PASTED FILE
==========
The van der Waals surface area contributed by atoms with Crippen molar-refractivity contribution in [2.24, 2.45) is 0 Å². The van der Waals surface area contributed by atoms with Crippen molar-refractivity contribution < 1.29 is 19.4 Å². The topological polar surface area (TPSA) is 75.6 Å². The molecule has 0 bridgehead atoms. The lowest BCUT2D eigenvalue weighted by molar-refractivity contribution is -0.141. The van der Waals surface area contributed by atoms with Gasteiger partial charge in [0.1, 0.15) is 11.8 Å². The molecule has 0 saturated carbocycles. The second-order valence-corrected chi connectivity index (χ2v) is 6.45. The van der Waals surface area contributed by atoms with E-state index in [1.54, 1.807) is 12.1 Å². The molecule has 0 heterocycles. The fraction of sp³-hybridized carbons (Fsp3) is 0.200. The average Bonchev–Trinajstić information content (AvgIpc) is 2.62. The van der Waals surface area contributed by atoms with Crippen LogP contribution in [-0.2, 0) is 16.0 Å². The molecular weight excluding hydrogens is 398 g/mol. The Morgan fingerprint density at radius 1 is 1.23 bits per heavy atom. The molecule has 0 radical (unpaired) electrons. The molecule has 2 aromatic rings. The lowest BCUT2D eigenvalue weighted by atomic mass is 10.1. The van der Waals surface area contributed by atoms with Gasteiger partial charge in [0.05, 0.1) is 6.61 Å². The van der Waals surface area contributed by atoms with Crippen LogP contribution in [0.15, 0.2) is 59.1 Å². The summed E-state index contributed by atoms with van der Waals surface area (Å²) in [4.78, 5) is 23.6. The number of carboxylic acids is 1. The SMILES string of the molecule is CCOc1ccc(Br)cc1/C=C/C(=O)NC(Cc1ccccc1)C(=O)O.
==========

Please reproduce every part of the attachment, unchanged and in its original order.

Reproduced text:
The van der Waals surface area contributed by atoms with Crippen molar-refractivity contribution in [2.24, 2.45) is 0 Å². The van der Waals surface area contributed by atoms with Crippen molar-refractivity contribution < 1.29 is 19.4 Å². The topological polar surface area (TPSA) is 75.6 Å². The molecule has 0 bridgehead atoms. The lowest BCUT2D eigenvalue weighted by molar-refractivity contribution is -0.141. The van der Waals surface area contributed by atoms with Gasteiger partial charge in [0.1, 0.15) is 11.8 Å². The molecule has 0 saturated carbocycles. The second-order valence-corrected chi connectivity index (χ2v) is 6.45. The van der Waals surface area contributed by atoms with E-state index in [1.54, 1.807) is 12.1 Å². The molecule has 0 heterocycles. The fraction of sp³-hybridized carbons (Fsp3) is 0.200. The average Bonchev–Trinajstić information content (AvgIpc) is 2.62. The van der Waals surface area contributed by atoms with Crippen LogP contribution in [-0.2, 0) is 16.0 Å². The molecular weight excluding hydrogens is 398 g/mol. The Morgan fingerprint density at radius 1 is 1.23 bits per heavy atom. The molecule has 0 radical (unpaired) electrons. The molecule has 2 aromatic rings. The lowest BCUT2D eigenvalue weighted by atomic mass is 10.1. The van der Waals surface area contributed by atoms with Gasteiger partial charge in [0.05, 0.1) is 6.61 Å². The van der Waals surface area contributed by atoms with Crippen LogP contribution in [0.15, 0.2) is 59.1 Å². The summed E-state index contributed by atoms with van der Waals surface area (Å²) in [4.78, 5) is 23.6. The number of carboxylic acids is 1. The SMILES string of the molecule is CCOc1ccc(Br)cc1/C=C/C(=O)NC(Cc1ccccc1)C(=O)O.